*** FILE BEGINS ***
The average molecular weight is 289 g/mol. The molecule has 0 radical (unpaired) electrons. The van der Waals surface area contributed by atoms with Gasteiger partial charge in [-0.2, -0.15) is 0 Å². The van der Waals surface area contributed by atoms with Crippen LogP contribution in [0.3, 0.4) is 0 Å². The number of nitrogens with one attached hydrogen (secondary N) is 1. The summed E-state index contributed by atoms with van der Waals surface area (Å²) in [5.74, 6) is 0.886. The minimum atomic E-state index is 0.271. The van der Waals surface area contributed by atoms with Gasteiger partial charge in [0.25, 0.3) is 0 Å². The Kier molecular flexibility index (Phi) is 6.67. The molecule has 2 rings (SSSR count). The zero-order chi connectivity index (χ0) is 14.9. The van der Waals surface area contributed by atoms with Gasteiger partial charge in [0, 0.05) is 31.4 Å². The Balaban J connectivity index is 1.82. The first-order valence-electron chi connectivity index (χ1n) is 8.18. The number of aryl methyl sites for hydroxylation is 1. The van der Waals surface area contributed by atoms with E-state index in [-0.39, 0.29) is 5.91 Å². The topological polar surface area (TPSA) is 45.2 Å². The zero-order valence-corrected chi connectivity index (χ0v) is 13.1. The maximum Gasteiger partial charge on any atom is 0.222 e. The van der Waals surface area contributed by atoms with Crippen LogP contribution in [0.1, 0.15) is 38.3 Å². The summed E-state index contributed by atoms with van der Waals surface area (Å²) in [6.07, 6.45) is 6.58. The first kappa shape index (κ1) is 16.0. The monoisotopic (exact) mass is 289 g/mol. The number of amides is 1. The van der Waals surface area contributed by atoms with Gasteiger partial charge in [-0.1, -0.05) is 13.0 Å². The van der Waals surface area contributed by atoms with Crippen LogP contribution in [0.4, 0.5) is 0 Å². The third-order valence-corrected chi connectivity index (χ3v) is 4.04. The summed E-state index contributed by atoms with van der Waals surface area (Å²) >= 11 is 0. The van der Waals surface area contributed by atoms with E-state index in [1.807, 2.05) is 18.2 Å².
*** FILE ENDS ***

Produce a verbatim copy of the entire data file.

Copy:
The average molecular weight is 289 g/mol. The molecule has 0 radical (unpaired) electrons. The van der Waals surface area contributed by atoms with Gasteiger partial charge in [-0.2, -0.15) is 0 Å². The van der Waals surface area contributed by atoms with Crippen LogP contribution in [0.3, 0.4) is 0 Å². The number of nitrogens with one attached hydrogen (secondary N) is 1. The summed E-state index contributed by atoms with van der Waals surface area (Å²) in [5.74, 6) is 0.886. The minimum atomic E-state index is 0.271. The van der Waals surface area contributed by atoms with Gasteiger partial charge in [0.25, 0.3) is 0 Å². The Kier molecular flexibility index (Phi) is 6.67. The molecule has 2 rings (SSSR count). The zero-order chi connectivity index (χ0) is 14.9. The van der Waals surface area contributed by atoms with Gasteiger partial charge in [0, 0.05) is 31.4 Å². The Balaban J connectivity index is 1.82. The first-order valence-electron chi connectivity index (χ1n) is 8.18. The number of aryl methyl sites for hydroxylation is 1. The van der Waals surface area contributed by atoms with E-state index in [-0.39, 0.29) is 5.91 Å². The topological polar surface area (TPSA) is 45.2 Å². The zero-order valence-corrected chi connectivity index (χ0v) is 13.1. The maximum Gasteiger partial charge on any atom is 0.222 e. The van der Waals surface area contributed by atoms with Crippen LogP contribution in [0.1, 0.15) is 38.3 Å². The summed E-state index contributed by atoms with van der Waals surface area (Å²) in [6.07, 6.45) is 6.58. The first kappa shape index (κ1) is 16.0. The monoisotopic (exact) mass is 289 g/mol. The number of amides is 1. The van der Waals surface area contributed by atoms with Gasteiger partial charge in [-0.1, -0.05) is 13.0 Å². The van der Waals surface area contributed by atoms with Crippen LogP contribution in [0.4, 0.5) is 0 Å². The third-order valence-corrected chi connectivity index (χ3v) is 4.04. The summed E-state index contributed by atoms with van der Waals surface area (Å²) >= 11 is 0. The van der Waals surface area contributed by atoms with E-state index in [1.807, 2.05) is 18.2 Å².